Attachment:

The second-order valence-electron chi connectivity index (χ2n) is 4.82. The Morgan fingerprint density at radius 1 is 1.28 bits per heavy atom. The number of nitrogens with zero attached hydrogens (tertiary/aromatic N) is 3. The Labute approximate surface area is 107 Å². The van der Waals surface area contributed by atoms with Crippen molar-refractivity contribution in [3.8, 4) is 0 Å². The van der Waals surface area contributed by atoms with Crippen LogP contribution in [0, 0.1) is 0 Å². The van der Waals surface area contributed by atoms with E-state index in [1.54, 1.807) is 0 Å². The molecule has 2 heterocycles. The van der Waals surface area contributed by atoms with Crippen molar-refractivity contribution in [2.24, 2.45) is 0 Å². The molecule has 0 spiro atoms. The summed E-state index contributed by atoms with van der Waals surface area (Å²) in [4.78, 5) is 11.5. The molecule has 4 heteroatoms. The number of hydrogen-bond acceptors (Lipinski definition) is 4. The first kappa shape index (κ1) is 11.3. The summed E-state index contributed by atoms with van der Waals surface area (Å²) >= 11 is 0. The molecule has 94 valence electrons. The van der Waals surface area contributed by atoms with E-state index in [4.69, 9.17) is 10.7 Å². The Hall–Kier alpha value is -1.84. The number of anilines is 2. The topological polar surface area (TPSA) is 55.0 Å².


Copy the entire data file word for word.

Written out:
The second-order valence-electron chi connectivity index (χ2n) is 4.82. The Morgan fingerprint density at radius 1 is 1.28 bits per heavy atom. The number of nitrogens with zero attached hydrogens (tertiary/aromatic N) is 3. The Labute approximate surface area is 107 Å². The van der Waals surface area contributed by atoms with Crippen molar-refractivity contribution in [3.8, 4) is 0 Å². The van der Waals surface area contributed by atoms with Crippen LogP contribution in [0, 0.1) is 0 Å². The van der Waals surface area contributed by atoms with E-state index in [1.54, 1.807) is 0 Å². The molecule has 2 heterocycles. The van der Waals surface area contributed by atoms with Crippen molar-refractivity contribution in [2.24, 2.45) is 0 Å². The molecule has 0 spiro atoms. The summed E-state index contributed by atoms with van der Waals surface area (Å²) in [4.78, 5) is 11.5. The molecule has 4 heteroatoms. The number of hydrogen-bond acceptors (Lipinski definition) is 4. The first kappa shape index (κ1) is 11.3. The summed E-state index contributed by atoms with van der Waals surface area (Å²) >= 11 is 0. The molecule has 94 valence electrons. The van der Waals surface area contributed by atoms with E-state index in [4.69, 9.17) is 10.7 Å². The Hall–Kier alpha value is -1.84. The number of anilines is 2. The topological polar surface area (TPSA) is 55.0 Å².